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Citation:Setisinger, R. M. J. (1996). Nurturing partnerships between schools and families. In P. A. Cordiero (Ed.), Boundary crossings: Educational partnerships and school leadership (pp. 15-30). San Francisco, CA: Jossey-Bass, Inc.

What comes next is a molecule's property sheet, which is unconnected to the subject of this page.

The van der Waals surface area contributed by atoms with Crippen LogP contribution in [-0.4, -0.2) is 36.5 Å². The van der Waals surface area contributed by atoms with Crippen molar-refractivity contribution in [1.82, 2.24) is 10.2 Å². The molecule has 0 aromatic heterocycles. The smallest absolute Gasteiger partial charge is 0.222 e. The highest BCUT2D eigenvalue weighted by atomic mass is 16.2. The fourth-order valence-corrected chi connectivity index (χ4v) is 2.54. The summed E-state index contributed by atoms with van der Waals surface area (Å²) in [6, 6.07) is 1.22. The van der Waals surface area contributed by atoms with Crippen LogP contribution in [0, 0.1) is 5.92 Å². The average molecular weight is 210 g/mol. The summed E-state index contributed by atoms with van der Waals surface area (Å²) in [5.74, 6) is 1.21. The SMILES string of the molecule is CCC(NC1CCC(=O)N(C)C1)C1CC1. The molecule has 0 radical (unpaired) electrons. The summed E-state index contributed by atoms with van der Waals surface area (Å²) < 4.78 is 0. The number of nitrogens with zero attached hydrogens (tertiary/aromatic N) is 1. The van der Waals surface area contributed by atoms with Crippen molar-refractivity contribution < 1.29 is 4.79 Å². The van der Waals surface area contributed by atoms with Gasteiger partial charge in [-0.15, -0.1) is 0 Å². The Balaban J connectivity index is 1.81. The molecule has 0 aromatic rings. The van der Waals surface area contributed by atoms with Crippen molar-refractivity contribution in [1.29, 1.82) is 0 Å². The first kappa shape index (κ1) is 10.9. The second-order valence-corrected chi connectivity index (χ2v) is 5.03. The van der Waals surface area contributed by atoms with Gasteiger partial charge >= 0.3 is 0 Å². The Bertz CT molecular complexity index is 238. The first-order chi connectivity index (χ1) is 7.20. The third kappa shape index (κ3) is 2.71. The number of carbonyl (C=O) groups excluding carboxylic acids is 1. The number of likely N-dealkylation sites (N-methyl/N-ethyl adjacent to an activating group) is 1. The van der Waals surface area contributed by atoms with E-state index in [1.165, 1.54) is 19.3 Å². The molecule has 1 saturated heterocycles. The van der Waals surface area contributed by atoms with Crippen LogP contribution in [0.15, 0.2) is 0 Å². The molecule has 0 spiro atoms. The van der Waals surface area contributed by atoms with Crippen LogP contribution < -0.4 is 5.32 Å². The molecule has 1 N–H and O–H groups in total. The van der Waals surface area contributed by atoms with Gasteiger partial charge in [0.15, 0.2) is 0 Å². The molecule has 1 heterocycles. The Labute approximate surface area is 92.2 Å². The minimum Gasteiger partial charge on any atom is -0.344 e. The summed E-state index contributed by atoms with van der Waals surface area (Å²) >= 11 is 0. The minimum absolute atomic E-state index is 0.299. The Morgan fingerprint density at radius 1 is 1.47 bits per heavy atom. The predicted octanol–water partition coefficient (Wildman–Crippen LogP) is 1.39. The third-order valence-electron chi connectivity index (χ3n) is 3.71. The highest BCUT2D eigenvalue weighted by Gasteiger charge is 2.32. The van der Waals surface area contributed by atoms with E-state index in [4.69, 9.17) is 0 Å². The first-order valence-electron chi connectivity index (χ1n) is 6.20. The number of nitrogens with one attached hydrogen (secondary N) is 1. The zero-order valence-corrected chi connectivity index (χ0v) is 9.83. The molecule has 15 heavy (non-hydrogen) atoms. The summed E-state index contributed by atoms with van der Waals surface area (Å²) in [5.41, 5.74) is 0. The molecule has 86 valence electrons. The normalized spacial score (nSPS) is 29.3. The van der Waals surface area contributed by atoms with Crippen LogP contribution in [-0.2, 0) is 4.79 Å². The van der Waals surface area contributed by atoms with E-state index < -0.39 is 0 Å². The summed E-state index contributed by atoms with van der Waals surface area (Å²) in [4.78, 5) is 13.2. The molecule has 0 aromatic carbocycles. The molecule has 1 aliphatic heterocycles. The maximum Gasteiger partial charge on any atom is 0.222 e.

The importance of family partnerships in education and a brief history of family involvement in schools are discussed in this chapter. A key factor forcing educators to change their ideas about parent involvement is the increasing realization that the ÒtraditionalÓ American family is a myth. Epstein (1987) argues that it may never have existed. The author discusses Vandergrift and GreeneÕs theory (1992) that parent involvement is most critical (and difficult to attain) with at-risk families. Also cited is Lareau (1987) who contends that low-income parents and parents of diverse cultures are just waiting to be approached; however, part of being approachable is establishing a caring attitude. The author uses Epstein's (1995) model as an approach to family involvement. The author does not advocate a particular type of family connection, but highlights several innovative programs. The programming format is divided into three broad areas: community-based, general models, and individual efforts. Denver Family Resource Schools, San Diego's New Beginnings program, and Child Opportunity Zones are provided as examples. The overriding factor found in the research supporting family involvement is caring, which emphasizes partnership, mutual respect, and the growth of competent, caring, loving, and lovable people (Noddings, 1995). Most pertinent is a set of beliefs about caring on the part of the administrator that he or she must engender to the community. There is a need for administrators to look beyond traditional ways of working with parents and families. Collaborating with parents to develop a clear statement about the goals of family involvement in schools is one step administrators might take. For example, parents could be asked how they want to be involved with their children's education. The author recommends that administrators move from being boundary spanners to facilitators and then to instructional leaders, drawing on different pieces of knowledge for each area.

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